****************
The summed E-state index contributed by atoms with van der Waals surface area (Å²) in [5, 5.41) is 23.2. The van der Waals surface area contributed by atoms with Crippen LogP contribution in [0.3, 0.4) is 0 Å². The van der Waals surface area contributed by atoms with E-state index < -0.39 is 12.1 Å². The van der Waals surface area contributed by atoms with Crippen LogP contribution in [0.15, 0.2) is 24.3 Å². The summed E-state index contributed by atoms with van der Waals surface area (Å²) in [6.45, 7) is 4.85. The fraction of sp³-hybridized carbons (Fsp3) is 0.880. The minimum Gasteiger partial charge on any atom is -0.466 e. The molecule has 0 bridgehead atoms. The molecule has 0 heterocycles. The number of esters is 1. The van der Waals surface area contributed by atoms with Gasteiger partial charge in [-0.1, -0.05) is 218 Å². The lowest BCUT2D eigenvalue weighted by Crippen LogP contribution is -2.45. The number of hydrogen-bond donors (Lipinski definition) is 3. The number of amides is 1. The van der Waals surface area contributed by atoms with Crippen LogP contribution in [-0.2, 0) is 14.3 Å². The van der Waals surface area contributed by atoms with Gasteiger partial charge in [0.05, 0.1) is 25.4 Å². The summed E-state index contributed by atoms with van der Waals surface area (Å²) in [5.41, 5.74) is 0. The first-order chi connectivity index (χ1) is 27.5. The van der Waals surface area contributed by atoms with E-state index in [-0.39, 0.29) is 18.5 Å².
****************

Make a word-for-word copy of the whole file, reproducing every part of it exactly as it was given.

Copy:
The summed E-state index contributed by atoms with van der Waals surface area (Å²) in [5, 5.41) is 23.2. The van der Waals surface area contributed by atoms with Crippen LogP contribution in [0.3, 0.4) is 0 Å². The van der Waals surface area contributed by atoms with E-state index < -0.39 is 12.1 Å². The van der Waals surface area contributed by atoms with Crippen LogP contribution in [0.15, 0.2) is 24.3 Å². The summed E-state index contributed by atoms with van der Waals surface area (Å²) in [6.45, 7) is 4.85. The fraction of sp³-hybridized carbons (Fsp3) is 0.880. The minimum Gasteiger partial charge on any atom is -0.466 e. The molecule has 0 bridgehead atoms. The molecule has 0 heterocycles. The number of esters is 1. The van der Waals surface area contributed by atoms with Gasteiger partial charge in [-0.1, -0.05) is 218 Å². The lowest BCUT2D eigenvalue weighted by Crippen LogP contribution is -2.45. The number of hydrogen-bond donors (Lipinski definition) is 3. The number of amides is 1. The van der Waals surface area contributed by atoms with Crippen LogP contribution in [-0.2, 0) is 14.3 Å². The van der Waals surface area contributed by atoms with Gasteiger partial charge in [0.05, 0.1) is 25.4 Å². The summed E-state index contributed by atoms with van der Waals surface area (Å²) in [5.41, 5.74) is 0. The first-order chi connectivity index (χ1) is 27.5. The van der Waals surface area contributed by atoms with E-state index in [-0.39, 0.29) is 18.5 Å².